Cost of ‘old house’ at Te Puia concerns

Yearly rent of more than $100,000 for what is ‘‘essentially an old house’’ at Te Puia has raised the concerns of Gisborne district councillors.

Andy Cranston, chairman of council’s community development and services committee, told his fellow committee members that the “old house’’ was costing almost $2000 in weekly rent or $101,000 per annum.

The building had undergone earthquake repairs, but the cost still concerned him.

“I just don’t get it.’’

Council could have built a service centre at Ruatoria instead.

Bill Burdett said council owned much land and buildings in Ruatoria.

‘‘I would have pushed (against Te Puia), but I backed off, because staff didn’t want to move and Gisborne Holdings Ltd were doing the repair work.

‘However, when you spread that over a number of years, it’s a lot of money.

‘‘Realistically we should have been told (of the cost increase).”

The Te Puia facility also involved a pound and a huge depot for contractors.

He was unsure if the rent only covered ‘‘our building or the whole thing’’.

“We had an opportunity to move earlier and I got rubbished well and truly.”

Shannon Dowsing said it appeared that council were paying “a great deal for a fairly low level of service”.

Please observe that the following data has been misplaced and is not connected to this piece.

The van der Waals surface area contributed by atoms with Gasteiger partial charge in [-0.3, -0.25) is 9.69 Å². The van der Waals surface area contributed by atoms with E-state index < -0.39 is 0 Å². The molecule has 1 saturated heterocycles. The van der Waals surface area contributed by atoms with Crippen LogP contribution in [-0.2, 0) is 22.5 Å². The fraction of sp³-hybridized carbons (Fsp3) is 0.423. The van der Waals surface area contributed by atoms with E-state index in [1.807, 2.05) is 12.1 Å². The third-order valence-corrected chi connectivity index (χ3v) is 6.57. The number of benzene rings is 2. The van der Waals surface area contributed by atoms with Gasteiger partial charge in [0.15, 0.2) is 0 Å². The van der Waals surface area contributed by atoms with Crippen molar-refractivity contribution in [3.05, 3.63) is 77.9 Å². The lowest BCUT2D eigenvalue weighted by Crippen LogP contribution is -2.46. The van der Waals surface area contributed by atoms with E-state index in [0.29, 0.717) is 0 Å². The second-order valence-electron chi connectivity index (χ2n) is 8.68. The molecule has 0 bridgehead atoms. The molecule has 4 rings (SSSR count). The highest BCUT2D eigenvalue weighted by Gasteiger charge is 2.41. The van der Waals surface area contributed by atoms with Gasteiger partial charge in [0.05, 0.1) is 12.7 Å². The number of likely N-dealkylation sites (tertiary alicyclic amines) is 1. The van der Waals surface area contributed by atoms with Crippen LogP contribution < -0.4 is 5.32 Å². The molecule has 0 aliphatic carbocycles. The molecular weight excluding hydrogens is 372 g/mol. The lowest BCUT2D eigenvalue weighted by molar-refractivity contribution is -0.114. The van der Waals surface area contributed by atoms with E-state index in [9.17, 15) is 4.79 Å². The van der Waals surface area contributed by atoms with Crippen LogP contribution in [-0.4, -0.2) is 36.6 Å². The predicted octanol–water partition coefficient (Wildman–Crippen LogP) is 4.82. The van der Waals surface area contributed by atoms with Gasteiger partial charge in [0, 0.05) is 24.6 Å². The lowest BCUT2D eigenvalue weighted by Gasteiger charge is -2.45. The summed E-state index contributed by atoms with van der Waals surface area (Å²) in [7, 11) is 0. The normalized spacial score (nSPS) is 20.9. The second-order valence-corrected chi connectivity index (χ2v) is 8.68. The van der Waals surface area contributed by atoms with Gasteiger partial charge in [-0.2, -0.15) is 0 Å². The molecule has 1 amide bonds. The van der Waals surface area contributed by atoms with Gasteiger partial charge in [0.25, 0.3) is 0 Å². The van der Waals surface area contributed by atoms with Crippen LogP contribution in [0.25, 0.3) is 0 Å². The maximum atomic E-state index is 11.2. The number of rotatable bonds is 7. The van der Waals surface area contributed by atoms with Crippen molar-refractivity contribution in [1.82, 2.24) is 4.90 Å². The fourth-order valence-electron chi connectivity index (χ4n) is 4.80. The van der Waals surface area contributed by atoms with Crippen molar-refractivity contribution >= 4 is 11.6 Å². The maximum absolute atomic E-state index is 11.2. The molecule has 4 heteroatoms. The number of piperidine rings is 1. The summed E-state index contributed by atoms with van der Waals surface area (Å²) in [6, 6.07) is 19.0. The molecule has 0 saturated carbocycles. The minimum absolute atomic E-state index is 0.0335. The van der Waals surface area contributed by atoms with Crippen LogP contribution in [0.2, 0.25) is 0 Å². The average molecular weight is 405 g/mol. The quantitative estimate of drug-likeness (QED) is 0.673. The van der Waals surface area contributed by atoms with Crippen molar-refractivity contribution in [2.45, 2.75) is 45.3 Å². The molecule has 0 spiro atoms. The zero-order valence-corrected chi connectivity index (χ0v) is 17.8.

Regardless of whether the rent was for the council building or the entire site, the rent had increased by 231 percent.

He questioned if council was paying market rates for office space and asked if a paper should be presented to councillors.

Andrew White, director of liveable communities, said he would like to look at issues raised by Mr Dowsing.

Staff would report back to the next committee meeting, he said.

Yearly rent of more than $100,000 for what is ‘‘essentially an old house’’ at Te Puia has raised the concerns of Gisborne district councillors.

Andy Cranston, chairman of council’s community development and services committee, told his fellow committee members that the “old house’’ was costing almost $2000 in weekly rent or $101,000 per annum.

The building had undergone earthquake repairs, but the cost still concerned him.

“I just don’t get it.’’

Council could have built a service centre at Ruatoria instead.

Bill Burdett said council owned much land and buildings in Ruatoria.

‘‘I would have pushed (against Te Puia), but I backed off, because staff didn’t want to move and Gisborne Holdings Ltd were doing the repair work.

‘However, when you spread that over a number of years, it’s a lot of money.

‘‘Realistically we should have been told (of the cost increase).”

The Te Puia facility also involved a pound and a huge depot for contractors.

He was unsure if the rent only covered ‘‘our building or the whole thing’’.

“We had an opportunity to move earlier and I got rubbished well and truly.”

Shannon Dowsing said it appeared that council were paying “a great deal for a fairly low level of service”.

Regardless of whether the rent was for the council building or the entire site, the rent had increased by 231 percent.

He questioned if council was paying market rates for office space and asked if a paper should be presented to councillors.

Andrew White, director of liveable communities, said he would like to look at issues raised by Mr Dowsing.

Staff would report back to the next committee meeting, he said.

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